Last Call: Teens aren’t spending enough money. Are you?

Two girls with shopping bags on a city street
Photo: RgStudio (Getty Images)
Last CallLast CallLast Call is The Takeout’s online watering hole where you can chat, share recipes, and use the comment section as an open thread. Here’s what we’ve been reading/watching/listening around the office today.

This week, CNBC reported on a new survey that revealed teenagers are spending less money than they have in two decades, buying less food and attending fewer events due to—well, you know perfectly well why. “Taking Stock with Teens,” a biannual report from investment firm Piper Sandler, surveyed 9,800 teenage consumers across the country and found that while they’re still devoting the same proportion of their spending money to food (about 20%), the amount of money spent has gone down. That makes sense, since the nationwide economic downturn affects teens as much as anyone else.


This survey has been conducted for 40 years, and it has shown that teenage spending in all categories peaked in the year 2006. Back then, $197 was the yearly average spent on handbags. Designer handbags! Bought by teenagers! (Flashes of the Dooney & Bourke logo dance in my memory as I read that statistic.)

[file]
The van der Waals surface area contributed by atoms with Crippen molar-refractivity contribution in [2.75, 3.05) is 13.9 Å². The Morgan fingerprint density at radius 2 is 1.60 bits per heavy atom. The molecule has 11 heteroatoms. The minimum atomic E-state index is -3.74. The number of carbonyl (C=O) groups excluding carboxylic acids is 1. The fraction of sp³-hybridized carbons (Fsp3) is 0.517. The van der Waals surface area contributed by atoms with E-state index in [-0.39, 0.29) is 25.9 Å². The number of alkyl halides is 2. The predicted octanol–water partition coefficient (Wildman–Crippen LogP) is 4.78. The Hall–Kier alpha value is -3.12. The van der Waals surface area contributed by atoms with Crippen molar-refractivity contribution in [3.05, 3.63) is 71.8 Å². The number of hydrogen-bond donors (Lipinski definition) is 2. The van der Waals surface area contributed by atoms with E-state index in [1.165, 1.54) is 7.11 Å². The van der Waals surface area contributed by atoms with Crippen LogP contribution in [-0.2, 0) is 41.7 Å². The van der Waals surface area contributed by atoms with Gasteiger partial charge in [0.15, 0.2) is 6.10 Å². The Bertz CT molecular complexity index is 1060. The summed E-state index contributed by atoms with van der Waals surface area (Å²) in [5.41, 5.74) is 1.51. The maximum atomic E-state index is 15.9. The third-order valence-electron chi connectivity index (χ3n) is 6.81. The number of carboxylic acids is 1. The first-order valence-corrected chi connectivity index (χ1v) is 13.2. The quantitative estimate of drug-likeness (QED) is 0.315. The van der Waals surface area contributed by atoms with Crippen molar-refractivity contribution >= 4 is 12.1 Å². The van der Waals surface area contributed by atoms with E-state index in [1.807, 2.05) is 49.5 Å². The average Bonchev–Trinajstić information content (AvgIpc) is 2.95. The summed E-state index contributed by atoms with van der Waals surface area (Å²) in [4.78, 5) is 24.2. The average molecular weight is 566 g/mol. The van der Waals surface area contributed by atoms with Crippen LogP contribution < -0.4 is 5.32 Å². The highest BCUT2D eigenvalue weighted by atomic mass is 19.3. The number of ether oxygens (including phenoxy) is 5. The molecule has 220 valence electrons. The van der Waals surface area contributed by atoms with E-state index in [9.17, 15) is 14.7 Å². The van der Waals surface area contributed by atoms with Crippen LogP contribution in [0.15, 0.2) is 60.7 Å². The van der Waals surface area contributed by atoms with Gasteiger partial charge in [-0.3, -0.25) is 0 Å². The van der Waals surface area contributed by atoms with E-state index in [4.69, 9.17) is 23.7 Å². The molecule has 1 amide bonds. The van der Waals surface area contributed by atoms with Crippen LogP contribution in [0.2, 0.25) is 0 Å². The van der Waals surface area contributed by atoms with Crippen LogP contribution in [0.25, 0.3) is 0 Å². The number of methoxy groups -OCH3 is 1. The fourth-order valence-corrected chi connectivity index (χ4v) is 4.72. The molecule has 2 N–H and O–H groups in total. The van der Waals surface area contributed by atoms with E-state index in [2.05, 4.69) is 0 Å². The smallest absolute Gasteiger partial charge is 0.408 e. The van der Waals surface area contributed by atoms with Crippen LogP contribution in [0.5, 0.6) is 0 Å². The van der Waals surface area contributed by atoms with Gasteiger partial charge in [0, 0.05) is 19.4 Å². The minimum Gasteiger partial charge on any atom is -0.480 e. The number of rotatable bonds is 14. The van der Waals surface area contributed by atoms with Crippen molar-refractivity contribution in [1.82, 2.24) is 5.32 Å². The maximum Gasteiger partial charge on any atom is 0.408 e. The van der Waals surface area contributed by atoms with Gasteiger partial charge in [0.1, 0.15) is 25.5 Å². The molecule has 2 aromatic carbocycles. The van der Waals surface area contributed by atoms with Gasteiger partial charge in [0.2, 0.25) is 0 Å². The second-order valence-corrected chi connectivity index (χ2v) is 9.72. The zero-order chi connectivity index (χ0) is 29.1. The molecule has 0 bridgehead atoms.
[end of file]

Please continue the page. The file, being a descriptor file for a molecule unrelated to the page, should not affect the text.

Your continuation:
Categories in which spending has declined in 2020 are all the ones you might expect: handbags, concerts, footwear, clothing (though the amount spent on secondhand clothing has increased). But the fact that teens are spending less on food came as somewhat of a surprise, if only because fast food is a cheap and comforting diversion when times are tough. Maybe removing the social element of it—crowding into a corner booth at a Steak ’n Shake to gossip about all the teens at the adjacent tables, for example—gives teenagers less of a reason to seek out french fries and Frostys in the first place.

It’s not just teens, either; all of our spending habits during quarantine have changed in some way. Maybe your jigsaw puzzle splurging has skyrocketed (guilty) while your allotment for jeans has plummeted (also guilty). We all have interesting takeaways when looking at our 2020 finances. Are there any that you’d be willing to share with the class?

Marnie Shure is editor in chief of The Takeout.



The price of everything going up, but the minimum pay not moving much probably contributes. I got like $10 an hour in highschool which was ok to good, but not unique and a kid these days with a crappy job probably makes about the same. It’s been 20 years, also college just got more and more expensive since then.